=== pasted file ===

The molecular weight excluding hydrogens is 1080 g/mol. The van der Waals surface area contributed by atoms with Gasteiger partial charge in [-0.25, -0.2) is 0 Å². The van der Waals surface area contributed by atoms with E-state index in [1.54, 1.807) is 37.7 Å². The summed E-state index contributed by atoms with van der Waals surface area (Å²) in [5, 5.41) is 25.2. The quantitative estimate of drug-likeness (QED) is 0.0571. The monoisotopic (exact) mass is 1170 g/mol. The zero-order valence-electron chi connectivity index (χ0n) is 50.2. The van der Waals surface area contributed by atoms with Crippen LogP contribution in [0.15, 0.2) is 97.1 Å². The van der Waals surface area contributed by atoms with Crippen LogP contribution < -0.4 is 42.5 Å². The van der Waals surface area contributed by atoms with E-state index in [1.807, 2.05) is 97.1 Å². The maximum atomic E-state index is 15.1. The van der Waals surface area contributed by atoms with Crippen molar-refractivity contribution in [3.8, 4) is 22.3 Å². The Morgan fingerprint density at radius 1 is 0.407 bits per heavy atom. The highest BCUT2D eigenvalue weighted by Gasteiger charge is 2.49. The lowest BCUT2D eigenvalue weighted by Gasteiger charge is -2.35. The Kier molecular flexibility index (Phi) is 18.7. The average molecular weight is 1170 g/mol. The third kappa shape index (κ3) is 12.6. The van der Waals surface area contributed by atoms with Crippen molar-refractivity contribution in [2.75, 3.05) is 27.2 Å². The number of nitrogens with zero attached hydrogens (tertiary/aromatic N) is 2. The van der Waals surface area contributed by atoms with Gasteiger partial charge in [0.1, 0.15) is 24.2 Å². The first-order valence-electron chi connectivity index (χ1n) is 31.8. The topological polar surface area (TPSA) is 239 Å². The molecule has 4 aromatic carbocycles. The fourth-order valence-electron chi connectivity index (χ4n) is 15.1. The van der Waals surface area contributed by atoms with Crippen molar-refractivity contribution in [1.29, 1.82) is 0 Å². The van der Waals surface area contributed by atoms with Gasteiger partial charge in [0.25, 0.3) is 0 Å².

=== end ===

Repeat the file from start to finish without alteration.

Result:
The molecular weight excluding hydrogens is 1080 g/mol. The van der Waals surface area contributed by atoms with Gasteiger partial charge in [-0.25, -0.2) is 0 Å². The van der Waals surface area contributed by atoms with E-state index in [1.54, 1.807) is 37.7 Å². The summed E-state index contributed by atoms with van der Waals surface area (Å²) in [5, 5.41) is 25.2. The quantitative estimate of drug-likeness (QED) is 0.0571. The monoisotopic (exact) mass is 1170 g/mol. The zero-order valence-electron chi connectivity index (χ0n) is 50.2. The van der Waals surface area contributed by atoms with Crippen LogP contribution in [0.15, 0.2) is 97.1 Å². The van der Waals surface area contributed by atoms with Crippen LogP contribution < -0.4 is 42.5 Å². The van der Waals surface area contributed by atoms with E-state index in [1.807, 2.05) is 97.1 Å². The maximum atomic E-state index is 15.1. The van der Waals surface area contributed by atoms with Crippen molar-refractivity contribution in [3.8, 4) is 22.3 Å². The Morgan fingerprint density at radius 1 is 0.407 bits per heavy atom. The highest BCUT2D eigenvalue weighted by Gasteiger charge is 2.49. The lowest BCUT2D eigenvalue weighted by Gasteiger charge is -2.35. The Kier molecular flexibility index (Phi) is 18.7. The average molecular weight is 1170 g/mol. The third kappa shape index (κ3) is 12.6. The van der Waals surface area contributed by atoms with Crippen molar-refractivity contribution in [2.75, 3.05) is 27.2 Å². The number of nitrogens with zero attached hydrogens (tertiary/aromatic N) is 2. The van der Waals surface area contributed by atoms with Gasteiger partial charge in [0.1, 0.15) is 24.2 Å². The first-order valence-electron chi connectivity index (χ1n) is 31.8. The topological polar surface area (TPSA) is 239 Å². The molecule has 4 aromatic carbocycles. The fourth-order valence-electron chi connectivity index (χ4n) is 15.1. The van der Waals surface area contributed by atoms with Crippen molar-refractivity contribution in [1.29, 1.82) is 0 Å². The van der Waals surface area contributed by atoms with Gasteiger partial charge in [0.25, 0.3) is 0 Å².